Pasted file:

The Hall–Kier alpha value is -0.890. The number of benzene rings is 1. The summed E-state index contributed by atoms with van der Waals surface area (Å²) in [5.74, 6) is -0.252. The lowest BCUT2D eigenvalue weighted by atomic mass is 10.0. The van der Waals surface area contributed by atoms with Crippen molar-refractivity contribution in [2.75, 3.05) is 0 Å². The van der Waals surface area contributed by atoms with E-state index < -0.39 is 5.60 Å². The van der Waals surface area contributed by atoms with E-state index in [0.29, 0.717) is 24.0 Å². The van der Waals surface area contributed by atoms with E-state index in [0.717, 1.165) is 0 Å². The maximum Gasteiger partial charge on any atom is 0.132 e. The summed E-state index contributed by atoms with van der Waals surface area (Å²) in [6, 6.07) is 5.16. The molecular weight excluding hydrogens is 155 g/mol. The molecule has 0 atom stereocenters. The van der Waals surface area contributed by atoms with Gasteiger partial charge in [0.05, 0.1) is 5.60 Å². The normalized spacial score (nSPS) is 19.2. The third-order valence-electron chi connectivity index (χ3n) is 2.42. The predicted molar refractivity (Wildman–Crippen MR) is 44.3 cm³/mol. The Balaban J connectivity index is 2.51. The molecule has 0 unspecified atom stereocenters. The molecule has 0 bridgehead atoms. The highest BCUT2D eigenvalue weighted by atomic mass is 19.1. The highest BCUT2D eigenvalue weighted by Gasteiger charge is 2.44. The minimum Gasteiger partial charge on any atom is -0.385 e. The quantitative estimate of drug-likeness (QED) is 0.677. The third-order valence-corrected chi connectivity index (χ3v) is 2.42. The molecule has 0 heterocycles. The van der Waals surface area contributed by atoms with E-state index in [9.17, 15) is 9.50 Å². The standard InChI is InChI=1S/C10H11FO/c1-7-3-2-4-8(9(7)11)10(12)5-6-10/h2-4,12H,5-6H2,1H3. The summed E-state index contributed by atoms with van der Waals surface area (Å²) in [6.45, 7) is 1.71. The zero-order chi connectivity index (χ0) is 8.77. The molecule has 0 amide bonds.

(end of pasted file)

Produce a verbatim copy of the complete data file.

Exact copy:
The Hall–Kier alpha value is -0.890. The number of benzene rings is 1. The summed E-state index contributed by atoms with van der Waals surface area (Å²) in [5.74, 6) is -0.252. The lowest BCUT2D eigenvalue weighted by atomic mass is 10.0. The van der Waals surface area contributed by atoms with Crippen molar-refractivity contribution in [2.75, 3.05) is 0 Å². The van der Waals surface area contributed by atoms with E-state index < -0.39 is 5.60 Å². The van der Waals surface area contributed by atoms with E-state index in [0.29, 0.717) is 24.0 Å². The van der Waals surface area contributed by atoms with E-state index in [0.717, 1.165) is 0 Å². The maximum Gasteiger partial charge on any atom is 0.132 e. The summed E-state index contributed by atoms with van der Waals surface area (Å²) in [6, 6.07) is 5.16. The molecular weight excluding hydrogens is 155 g/mol. The molecule has 0 atom stereocenters. The van der Waals surface area contributed by atoms with Gasteiger partial charge in [0.05, 0.1) is 5.60 Å². The normalized spacial score (nSPS) is 19.2. The third-order valence-electron chi connectivity index (χ3n) is 2.42. The predicted molar refractivity (Wildman–Crippen MR) is 44.3 cm³/mol. The Balaban J connectivity index is 2.51. The molecule has 0 unspecified atom stereocenters. The molecule has 0 bridgehead atoms. The highest BCUT2D eigenvalue weighted by atomic mass is 19.1. The highest BCUT2D eigenvalue weighted by Gasteiger charge is 2.44. The minimum Gasteiger partial charge on any atom is -0.385 e. The quantitative estimate of drug-likeness (QED) is 0.677. The third-order valence-corrected chi connectivity index (χ3v) is 2.42. The molecule has 0 heterocycles. The van der Waals surface area contributed by atoms with E-state index in [9.17, 15) is 9.50 Å². The standard InChI is InChI=1S/C10H11FO/c1-7-3-2-4-8(9(7)11)10(12)5-6-10/h2-4,12H,5-6H2,1H3. The summed E-state index contributed by atoms with van der Waals surface area (Å²) in [6.45, 7) is 1.71. The zero-order chi connectivity index (χ0) is 8.77. The molecule has 0 amide bonds.